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YOUR IBM i TRAINING SOURCE

Manta Technologies: Your Resource for IBM i Training

Manta offers a complete library of courses for programmers, operators, system administrators, and users of the IBM i operating system, which runs on IBM Power Systems.

All of our courses are web based and run in all popular browsers.

Save 25% on any Manta Combination Pack!

Every month, Manta offers a combination package on sale at a huge discount. In celebration of our 21st birthday, we decided to let you choose which package you'd like. For all of June and July, you can get any Manta combination pack — including the complete IBM i Training Library — at 25% off.


Why Manta? Because life is not a multiple-choice question.

Suppose that you send a new employee through a week-long IBM i operations class. How can you tell whether the employee is ready to run your production system? Would you be satisfied if he or she passed a 32-question, multiple-choice exam? Neither would we.


Every one of Manta's 103 courses has a corresponding Competency Exam that tests the published course objectives. The exams are built around realistic, on-the-job situations in which the student must enter commands, select menu options, write code, and perform other system-related tasks using Manta's exclusive IBM i simulator. At the end of the exam, the student is directed to remedial training, if needed, and the results are logged for reporting via our built-in Student Administration function.


Check us out. This site includes our complete catalog, as well as a sample session from each of our 120 courses and exams. You'll like what you see.


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From the President

Bifurcation: the division of an object into two paths or divisions.

I have been avidly following the discussions in the trade press that suggest bifurcation is exacting what is happening to the IBM i marketplace. According to my friends at IT Jungle, the number of AS/400 systems in service peaked at over 600,000 in 2001. While the number has gone down since then, the decline has tapered off in recent years, leaving 130,000 to 150,000 IBM i customers worldwide. That's only part of the story, however.

Every vendor who sells to this marketplace has noticed that there now seems to be two kinds of IBM i shops. Timothy Prickett-Morgan, the Editor in Chief of IT Jungle and its related publications, notes that roughly 30,000 shops are what he calls active customers. They have recently upgraded their hardware, they stay up-to-date with their software, and they have ongoing maintenance contracts. These shops are writing new applications and modernizing their old ones.

The other 100,000 to 120,000 shops are a puzzle. While they rely on their IBM i systems for essential applications, it is not clear whether they have given any thought to the future. Are they waiting for their existing hardware to die before moving to Unix or Windows? Or will they put in an emergency call to IBM, asking for a new Power 8 System to be delivered ASAP? Nobody really knows, and its driving IBM and the vendor community crazy.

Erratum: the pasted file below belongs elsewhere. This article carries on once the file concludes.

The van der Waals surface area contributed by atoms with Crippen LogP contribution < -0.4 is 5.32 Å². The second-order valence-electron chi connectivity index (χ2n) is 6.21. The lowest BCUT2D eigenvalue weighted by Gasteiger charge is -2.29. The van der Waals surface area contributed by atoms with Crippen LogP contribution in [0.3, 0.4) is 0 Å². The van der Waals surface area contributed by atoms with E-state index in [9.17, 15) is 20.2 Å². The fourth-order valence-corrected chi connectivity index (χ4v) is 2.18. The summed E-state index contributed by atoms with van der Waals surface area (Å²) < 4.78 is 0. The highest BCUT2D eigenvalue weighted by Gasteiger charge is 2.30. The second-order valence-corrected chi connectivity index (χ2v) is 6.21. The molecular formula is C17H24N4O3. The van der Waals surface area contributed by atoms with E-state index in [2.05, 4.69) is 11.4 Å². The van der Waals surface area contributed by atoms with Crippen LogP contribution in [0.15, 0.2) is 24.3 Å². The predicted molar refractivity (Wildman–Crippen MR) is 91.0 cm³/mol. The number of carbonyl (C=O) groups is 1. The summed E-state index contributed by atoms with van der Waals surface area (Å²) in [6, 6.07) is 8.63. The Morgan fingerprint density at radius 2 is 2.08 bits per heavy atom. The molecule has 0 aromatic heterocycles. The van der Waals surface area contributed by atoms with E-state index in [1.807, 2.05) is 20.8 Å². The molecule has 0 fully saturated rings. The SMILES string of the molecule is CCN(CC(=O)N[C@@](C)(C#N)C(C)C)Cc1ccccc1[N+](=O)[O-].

As a training vendor, Manta is seeing interesting changes. We get calls from the inactive IBM i customers when someone retires or gets a better job. They are generally in a panic to train their PC tech on the care and feeding of the IBM i server that is sitting in the corner, quietly doing its job year after year. Manta's IBM i Training Library is just what they need, although they tend to ignore the newer courses like PowerVM Concepts and Implementing Single Sign-On.

The active IBM i customers present different issues. They have always valued training, and a large number have renewed their Manta licenses for ten years or more. Many are implementing web-based applications using personnel who came from other environments. They don't need training in Java, PHP, or Ruby, but only in how to interface their applications with the DB2 database or RPG programs. When it comes to learning traditional IBM i topics, however, they demand bleeding-edge content. These shops moved from SEU years ago, and want to learn what IBM added to RDi yesterday. When free-form H, F, D, and P specifications were added to RPG in 2014, a leading RPG guru stated that the typical shop would not used these enhancements for 5 years at least. This was consistent with what I've seen for IFS, ILE, and other technologies where Manta had the first course in the marketplace but few people cared. This is no longer the case. The active shops are pushing the market and free-form RPG is the new standard. If you don't already know it, don't bother applying for a job.

While you are enjoying you summer vacations, I'll be developing a new course on free-form RPG that I hope to have ready by the time you are ready to get back to serious work in the fall. May you live in interesting times.

Keep learning,

Bill

William A. Hansen, Ph.D.